Emilio describes another incident in the on-going pay disputes, which would last until the U.S. Congress took action on September 28, 1864 ( [BBR] pp.130-131):

Paymaster Usher arrived in camp September 27, ready to pay the men #10 per month from enlistment, less $3 per month deducted for clothing. Upon the non-commissioned officers being assembled, they with great unanimity declined the reduced payment for themselves and their comrades. The paymaster again came on the 30th to renew his offer. It was on this date that Colonel Montgomery appeared and made the men a remarkable and characteristic address, which Sergeant Stephens of Company B has given in substance as follows: —

” Men: the paymaster is here to pay you. You must remember you have not proved yourselves soldiers. You must take notice that the Government has virtually paid you a thousand dollars apiece for setting you free. Nor should you expect to be placed on the same footing with white men. Any one listening to your shouting and singing can see how grotesquely ignorant you are. I am your friend and the friend of the negro. I was the first person in the country to employ nigger soldiers in the United States Army. I was out in Kansas. I was short of men. I had a lot of niggers and a lot of mules ; and you know a nigger and a mule go very well together. I therefore enlisted the niggers, and made teamsters of them. In refusing to take the pay offered you, and what you are only legally entitled to, you are guilty of insubordination and mutiny, and can be tried and shot by court-martial.”

Montgomery besides made some gross and invidious insinuations and reflections because the Fifty-fourth men were so light-colored, which it would be improper to repeat. The colonel seemed to be unaware that his remarks were insulting, and most of the men he addressed born free. Sergt. Henry Stewart, of Company E, a faithful soldier who had actively engaged in recruiting the regiment, died of disease September 27, and was buried with proper honors. His and other deaths, with an increased sick list, called for sanitary measures about this time. No radical change of camp was possible, as the ground available for such purposes was limited; but tents were struck so that the air and sun could reach the ground beneath, and a daily inspection of streets, sinks, and the cooked food instituted.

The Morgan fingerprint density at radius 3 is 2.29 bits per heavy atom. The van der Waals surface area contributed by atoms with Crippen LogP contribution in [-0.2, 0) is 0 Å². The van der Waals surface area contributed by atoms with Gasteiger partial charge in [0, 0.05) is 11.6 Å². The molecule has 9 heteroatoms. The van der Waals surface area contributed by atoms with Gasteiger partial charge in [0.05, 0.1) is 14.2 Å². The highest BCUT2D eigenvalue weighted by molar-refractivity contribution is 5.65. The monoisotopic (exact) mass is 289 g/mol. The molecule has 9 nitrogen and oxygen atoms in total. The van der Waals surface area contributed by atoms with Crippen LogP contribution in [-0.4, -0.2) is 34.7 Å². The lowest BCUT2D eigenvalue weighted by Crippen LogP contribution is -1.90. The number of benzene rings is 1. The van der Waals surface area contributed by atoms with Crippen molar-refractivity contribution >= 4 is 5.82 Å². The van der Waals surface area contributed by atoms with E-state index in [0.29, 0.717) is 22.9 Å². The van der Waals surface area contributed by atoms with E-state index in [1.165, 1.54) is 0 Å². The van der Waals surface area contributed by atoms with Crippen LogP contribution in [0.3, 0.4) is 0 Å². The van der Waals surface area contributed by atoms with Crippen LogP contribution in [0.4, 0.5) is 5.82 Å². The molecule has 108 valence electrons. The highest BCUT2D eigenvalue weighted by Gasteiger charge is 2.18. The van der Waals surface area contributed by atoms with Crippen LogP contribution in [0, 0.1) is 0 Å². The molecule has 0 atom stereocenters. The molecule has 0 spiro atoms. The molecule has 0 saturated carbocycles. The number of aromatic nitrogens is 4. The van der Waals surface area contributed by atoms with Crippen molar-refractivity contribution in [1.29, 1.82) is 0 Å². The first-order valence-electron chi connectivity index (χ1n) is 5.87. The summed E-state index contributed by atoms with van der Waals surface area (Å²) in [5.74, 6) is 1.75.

The Sanitary Commission furnished ice, raspberry vinegar, pickles, and other needed supplies; but there was a lack of fresh vegetables. Early in October, however, Mr. Reuben Tomlinson brought a large supply for the Fifty-fourth, — a present from the contrabands about Beaufort; and similar welcome gifts followed from the same source from time to time. Tobacco, dried apples, lime-juice, writing-paper, brushes, etc., were purchased with the company funds, as the men had no money.